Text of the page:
In addition, due to the cylinder attachment points on your side, you have access to the tanks. Thus, valve or regulator issues (e.g. leaks) are very easy to see and diagnose. Performing gas shutdowns are also straight forward even with limited mobility. 

Since the tanks are attached to the sides of the diver, it relieves strain on your back both in and out of the water. Out of the water, the tanks are carried by hand into the water for shore dives, while for boat dives, the tanks are handed down into the water to the diver. In the water, the divers enjoy the increased ‘headroom’, allowing them to look in all directions without being limited by the tank or regulators hitting the back of their head.

More air
You have twice as much air allowing you to stay underwater much longer, so long as your bottom time doesn’t force you to come up.

Sharing Air
In the unlikely scenario that your buddy runs out of air, you can donate an entire tank. There is no need for awkward Roman handshake or the need to stay on the right-side of the ‘rescuee’. The sidemount configuration has two completely independent tanks and regulators, either of which could be donated in an out-of-air scenario with each tank containing enough air for a full safety stop.

Develop New Skills
The sidemount course teaches you skills that lay the foundation for cave or technical diving, especially in terms of buoyancy. Obtaining perfect trim and buoyancy in sidemount can be frustrating, especially at the beginning. However, diving in the sidemount configuration as a recreational diver can help you practice your buoyancy skills while ‘in trim’. This is important when you move to diving in overhead environments such as caves or wrecks, where contact with the cave or floor can cause loss of visibility. It is also required for decompression diving where you need to hold decompression stops and perform tasks such as switching and stowing away excess hose.Other than buoyancy, the primary skills you learn during a sidemount course include the shutdown drill, the S-drill, BCD inflator drill, hose failure, second stage ‘free-flow’ drill, frog and backward kicks, and helicopter turn. Many of these skills are not covered in Open Water course (for obvious reasons) and performing them at first can make you feel like a novice diver. However, understanding their importance, and practicing and perfecting these skills can make you an excellent diver!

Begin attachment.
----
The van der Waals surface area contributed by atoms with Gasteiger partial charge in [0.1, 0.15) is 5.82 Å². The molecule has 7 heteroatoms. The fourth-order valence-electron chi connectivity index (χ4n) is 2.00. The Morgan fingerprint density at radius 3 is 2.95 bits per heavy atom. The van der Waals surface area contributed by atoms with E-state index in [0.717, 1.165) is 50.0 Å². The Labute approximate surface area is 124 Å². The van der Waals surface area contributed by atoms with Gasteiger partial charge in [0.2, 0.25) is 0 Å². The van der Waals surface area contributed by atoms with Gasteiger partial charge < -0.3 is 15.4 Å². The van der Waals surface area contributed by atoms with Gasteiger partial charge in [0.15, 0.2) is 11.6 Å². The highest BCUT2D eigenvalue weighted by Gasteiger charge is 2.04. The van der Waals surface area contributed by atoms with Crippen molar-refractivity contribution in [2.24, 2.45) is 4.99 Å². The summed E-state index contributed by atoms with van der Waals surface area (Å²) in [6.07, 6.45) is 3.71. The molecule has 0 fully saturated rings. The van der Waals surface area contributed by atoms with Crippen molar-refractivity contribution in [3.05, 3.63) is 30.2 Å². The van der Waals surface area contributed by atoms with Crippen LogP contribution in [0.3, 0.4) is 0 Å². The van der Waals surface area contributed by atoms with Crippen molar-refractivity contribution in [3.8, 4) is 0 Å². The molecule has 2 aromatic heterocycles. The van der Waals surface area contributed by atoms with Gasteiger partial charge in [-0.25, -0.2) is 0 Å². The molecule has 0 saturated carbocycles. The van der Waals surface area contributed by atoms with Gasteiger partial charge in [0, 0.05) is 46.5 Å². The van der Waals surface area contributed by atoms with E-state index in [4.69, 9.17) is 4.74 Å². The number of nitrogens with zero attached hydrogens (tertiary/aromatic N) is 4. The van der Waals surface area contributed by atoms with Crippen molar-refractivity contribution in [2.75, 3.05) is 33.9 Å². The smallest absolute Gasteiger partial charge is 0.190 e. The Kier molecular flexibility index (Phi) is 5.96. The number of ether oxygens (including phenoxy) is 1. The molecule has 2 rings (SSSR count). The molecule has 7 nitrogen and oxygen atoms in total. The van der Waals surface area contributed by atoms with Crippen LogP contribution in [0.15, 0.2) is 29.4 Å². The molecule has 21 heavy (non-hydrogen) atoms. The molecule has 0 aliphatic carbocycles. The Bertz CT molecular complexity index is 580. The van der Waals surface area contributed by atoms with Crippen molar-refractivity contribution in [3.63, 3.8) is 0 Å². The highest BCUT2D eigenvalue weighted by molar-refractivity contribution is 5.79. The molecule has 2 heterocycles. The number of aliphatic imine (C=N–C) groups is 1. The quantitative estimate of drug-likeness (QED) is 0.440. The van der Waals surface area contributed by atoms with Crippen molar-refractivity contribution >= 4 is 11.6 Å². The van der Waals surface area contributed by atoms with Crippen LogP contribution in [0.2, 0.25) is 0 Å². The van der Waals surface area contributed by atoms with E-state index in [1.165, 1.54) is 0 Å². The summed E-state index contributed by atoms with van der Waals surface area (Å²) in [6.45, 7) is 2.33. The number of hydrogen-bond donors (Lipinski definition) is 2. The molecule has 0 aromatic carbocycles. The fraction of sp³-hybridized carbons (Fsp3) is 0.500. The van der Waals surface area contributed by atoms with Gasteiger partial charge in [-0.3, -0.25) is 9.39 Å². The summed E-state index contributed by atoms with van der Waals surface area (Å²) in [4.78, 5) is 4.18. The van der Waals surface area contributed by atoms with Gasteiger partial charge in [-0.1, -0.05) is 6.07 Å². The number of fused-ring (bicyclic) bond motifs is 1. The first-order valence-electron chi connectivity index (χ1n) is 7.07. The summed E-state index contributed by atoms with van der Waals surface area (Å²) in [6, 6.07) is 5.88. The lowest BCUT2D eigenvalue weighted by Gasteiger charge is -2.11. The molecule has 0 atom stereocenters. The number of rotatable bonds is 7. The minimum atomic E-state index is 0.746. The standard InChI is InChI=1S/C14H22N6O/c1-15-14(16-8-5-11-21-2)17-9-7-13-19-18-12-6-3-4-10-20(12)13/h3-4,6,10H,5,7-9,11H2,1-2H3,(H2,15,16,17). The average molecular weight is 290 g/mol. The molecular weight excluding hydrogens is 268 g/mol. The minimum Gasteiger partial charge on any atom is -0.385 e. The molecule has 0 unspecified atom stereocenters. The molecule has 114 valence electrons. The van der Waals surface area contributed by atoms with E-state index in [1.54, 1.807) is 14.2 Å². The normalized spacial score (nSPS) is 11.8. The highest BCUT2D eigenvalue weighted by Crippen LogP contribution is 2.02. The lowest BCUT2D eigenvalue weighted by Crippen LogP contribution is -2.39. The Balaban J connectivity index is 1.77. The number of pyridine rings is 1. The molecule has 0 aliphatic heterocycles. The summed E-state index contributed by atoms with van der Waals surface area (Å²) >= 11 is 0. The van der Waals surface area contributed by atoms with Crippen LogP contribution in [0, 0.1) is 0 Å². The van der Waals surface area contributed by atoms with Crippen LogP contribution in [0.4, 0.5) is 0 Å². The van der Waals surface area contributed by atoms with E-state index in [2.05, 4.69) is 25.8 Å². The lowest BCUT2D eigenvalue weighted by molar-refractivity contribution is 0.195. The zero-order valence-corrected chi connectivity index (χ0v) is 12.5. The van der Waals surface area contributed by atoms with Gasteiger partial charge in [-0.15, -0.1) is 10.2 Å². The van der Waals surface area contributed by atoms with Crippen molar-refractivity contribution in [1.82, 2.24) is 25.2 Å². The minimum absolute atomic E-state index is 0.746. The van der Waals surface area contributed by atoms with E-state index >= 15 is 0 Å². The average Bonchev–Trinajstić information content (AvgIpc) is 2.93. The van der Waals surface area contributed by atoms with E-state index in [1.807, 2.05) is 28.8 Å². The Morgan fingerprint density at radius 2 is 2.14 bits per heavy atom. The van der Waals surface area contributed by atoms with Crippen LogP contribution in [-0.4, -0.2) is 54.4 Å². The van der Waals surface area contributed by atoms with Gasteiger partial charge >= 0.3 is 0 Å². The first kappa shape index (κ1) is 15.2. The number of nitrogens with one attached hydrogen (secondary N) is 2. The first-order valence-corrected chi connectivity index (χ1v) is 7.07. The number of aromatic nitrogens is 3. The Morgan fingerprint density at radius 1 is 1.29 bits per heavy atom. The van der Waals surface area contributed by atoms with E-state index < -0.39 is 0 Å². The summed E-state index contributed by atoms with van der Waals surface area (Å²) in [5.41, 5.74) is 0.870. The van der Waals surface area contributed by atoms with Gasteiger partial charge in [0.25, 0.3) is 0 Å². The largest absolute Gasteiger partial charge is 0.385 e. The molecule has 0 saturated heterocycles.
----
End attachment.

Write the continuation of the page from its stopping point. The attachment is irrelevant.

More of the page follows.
Even if you opt not to go beyond the recreational sidemount certification, it does not mean the skills you learned on the course are now useless! They eventually form part of your skillset as a diver and can be relied upon in an emergency.

Flexibility and configurability
Do you want to use one or two tanks? Do want two long hoses or one? Do you want the short hose routed around your neck or not? The flexibility to adapt your sidemount configuration to meet your needs is one of its major advantages. While your instructor may teach you in a particular configuration, once you have your license you can change around your set-up to your hearts content (but practiced safely at shallow depths (< 6 m) before going into deeper waters).

If you opt to go single-tank sidemount diving, then you only need a little modification to your regulator set up (addition of an ‘octopus) and weight distribution (one or two weights on the opposite side of you body). However, in my opinion, diving single-tank negates the redundancy and balance of two tanks. Regardless, sidemount configuration is flexible and is set-up by a competent diver to be fit-for-purpose.  Cool Factor!
In or out of the water, sidemount configuration looks COOL! Just check out the photo below! If you want to impress your friends and family, then learning to dive sidemount is the way to go. Gone are the days of awkwardly donning/doffing your BCD in a cramped boat, shuffling your bump to the edge of the boat for a back roll, or wearing a bulking BCD and tank on your back.I hope reading about the long list of advantages above has picqued your interest in giving Sidemount a go! If you are keen, come and talk to us at Flow Dive Center about the PADI Sidemount speciality! We will be offering Sidemount Discovery soon! Speak to us to learn more!


All search results